Articles Posted in Violent Crime

Original Case Details

Wayne County Prosecutor Kym Worthy is set to testify over her handling of Former state senator Virgil Smith’s criminal case. Smith was sentenced to ten months in the Wayne County Jail back in 2016 for a felony charge of malicious destruction of property along with admitting that he brandished a gun and fired shots at his ex-wife’s car. An initial plea deal with negotiated where the Wayne County Prosecutors Office agreed to drop three charges if Smith agreed to resign from the Senate along with agreeing to not hold elected office during his probation period, which would have been set for five years. When the negotiated plea deal went in front of Wayne County Circuit Court Judge Lawrence Talon, the judge removed both requirements relating Smith’s ability to hold elected office from the deal, stating that the terms were unconstitutional. Prosecutors didn’t agree with a deal that did not include resignation and no elected office so they attempted to withdraw the deal, but Judge Talon would not allow the withdrawal. Prosecutors appealed the Judge’s decision and won at the Michigan Supreme Court in 2018, where the ruling said that the judge should have allowed prosecutors to withdraw from the deal since key parts of it were removed by the judge. After the deal was successfully withdrawn, Wayne County Prosecutor Kym Worthy then offered Smith a new deal if he pled to two felonies, which included the previous malicious destruction of property charge in addition to felonious assault. Seeing as Smith had already served his jail time in 2016, and had no new charges or violations, he found this to be vindictive on Worthy’s part since Smith had a deal that included only one felony conviction previously. Smith had also unsuccessfully attempted a run for a seat on Detroit City Council after serving his jail time. criminal-justice-attorney-300x225

What Is The Current Situation?

Original Case Details

A man from Marquette County in the Upper Peninsula was recently tried in a bench trial that was streamed live online. He was charged with one count of assault with intent to commit great bodily harm less than murder, and one count of a third offense of domestic violence. During the trial, the alleged victim testified that the Marquette man seriously injured her, breaking bones in both her left and right feet. 25th Circuit Court Judge Jennifer A. Mazzuchi presided over the unintentionally historic case and found the man guilty on both charged counts. An assault with intent to commit great bodily harm less than murder carries a maximum punishment of up to ten years in prison, while the third offense domestic violence charge carries a maximum five-year prison sentence. Because the man has at least three prior felony convictions, he is also deemed a habitual offender which multiplies the maximum sentence on his felony charges. In this case, both charges now have life maximums due to the habitual offender status. Prosecutors who have the option to add a habitual offender multiplier typically do and use that in their plea negotiations to try to force a plea out of the defendant in order to dismiss the habitual offender addition. The man will remain in custody until he is sentenced at a later date. iStock_000013709005_Medium-300x210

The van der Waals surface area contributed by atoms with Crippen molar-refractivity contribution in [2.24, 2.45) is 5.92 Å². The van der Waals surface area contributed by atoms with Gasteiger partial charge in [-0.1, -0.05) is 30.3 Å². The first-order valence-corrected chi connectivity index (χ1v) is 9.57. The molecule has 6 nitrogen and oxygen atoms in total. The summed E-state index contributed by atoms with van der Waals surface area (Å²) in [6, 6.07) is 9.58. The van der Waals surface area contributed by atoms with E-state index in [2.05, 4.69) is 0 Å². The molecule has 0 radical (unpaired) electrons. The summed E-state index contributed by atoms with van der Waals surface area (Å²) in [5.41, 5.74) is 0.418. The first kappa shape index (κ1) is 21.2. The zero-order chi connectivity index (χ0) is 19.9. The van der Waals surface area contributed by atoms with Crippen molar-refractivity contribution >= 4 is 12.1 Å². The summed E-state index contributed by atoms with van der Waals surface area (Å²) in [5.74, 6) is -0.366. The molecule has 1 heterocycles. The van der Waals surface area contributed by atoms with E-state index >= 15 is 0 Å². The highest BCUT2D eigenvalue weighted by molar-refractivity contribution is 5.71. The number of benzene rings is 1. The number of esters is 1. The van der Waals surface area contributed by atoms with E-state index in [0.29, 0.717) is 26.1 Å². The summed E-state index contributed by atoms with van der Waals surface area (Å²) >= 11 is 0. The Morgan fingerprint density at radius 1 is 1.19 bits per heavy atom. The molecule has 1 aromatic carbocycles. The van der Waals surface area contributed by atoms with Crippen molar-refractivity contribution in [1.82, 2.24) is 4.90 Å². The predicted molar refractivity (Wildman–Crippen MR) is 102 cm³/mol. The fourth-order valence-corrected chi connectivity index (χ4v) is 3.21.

Current Court Order Regarding Operations

A Grand Blanc, MI man was convicted of second-degree murder for the stabbing death of his wife. He was convicted back in 2017 due to evidence that he knocked her over the head with a flashlight and stabbed her six times with a military style knife. One of the stabs was directly into the victim’s heart. He then took selfie videos after the incident confessing to killing her, but never called 911 or any other help. The judge presiding later sentenced the 46-year old man to a minimum of 50 years in state prison before any eligibility for parole. shutterstock_92369299-300x200

In the state of Michigan, a prosecutor can charge what is called “open murder” which gives a jury different options as to which murder charge is most appropriate if any. In the current case, the decision was made by the jury to convict on second-degree murder instead of first-degree murder. The reason this is important in the current case is that when a jury convicts on first-degree murder, the sentence is pretty much set as life or any term of years. If a jury comes back with a verdict finding that the defendant is guilty of second-degree murder, then the judge in the case has wide latitude in determining sentence due to sentencing guidelines. The judge here decided to far exceed the sentencing guidelines as the defendant had a sentencing guideline minimum of 13.5 years. The Michigan court of appeals has now said that the judge went too far in sentencing the defendant to a minimum of 50 years and sent the case back to the trial court for resentencing.

What Are Sentencing Guidelines?

In the state of Michigan, three murder charges are the most severe in our state: First Degree Murder, Second Degree Murder, and Felony Murder. Today, we will discuss the crime of Second Degree Murder in the state of Michigan. iStock_000000182036XSmall-300x224

When a prosecutor brings a charge of Second Degree Murder, they have the burden of proving the following elements:

1. The victim was killed during the act.

In the state of Michigan, there are three main murder charges, and the defense of such is as tricky as any charge could be. The three flavors of murder are First Degree Murder, Second Degree Murder, and Felony Murder. Today, we will discuss the concept of Felony Murder and explain how some counties frequently look to bring this charge. Personal-Safety-Guides-Protect-Yourself-Against-Sex-Crimes-Pic-300x199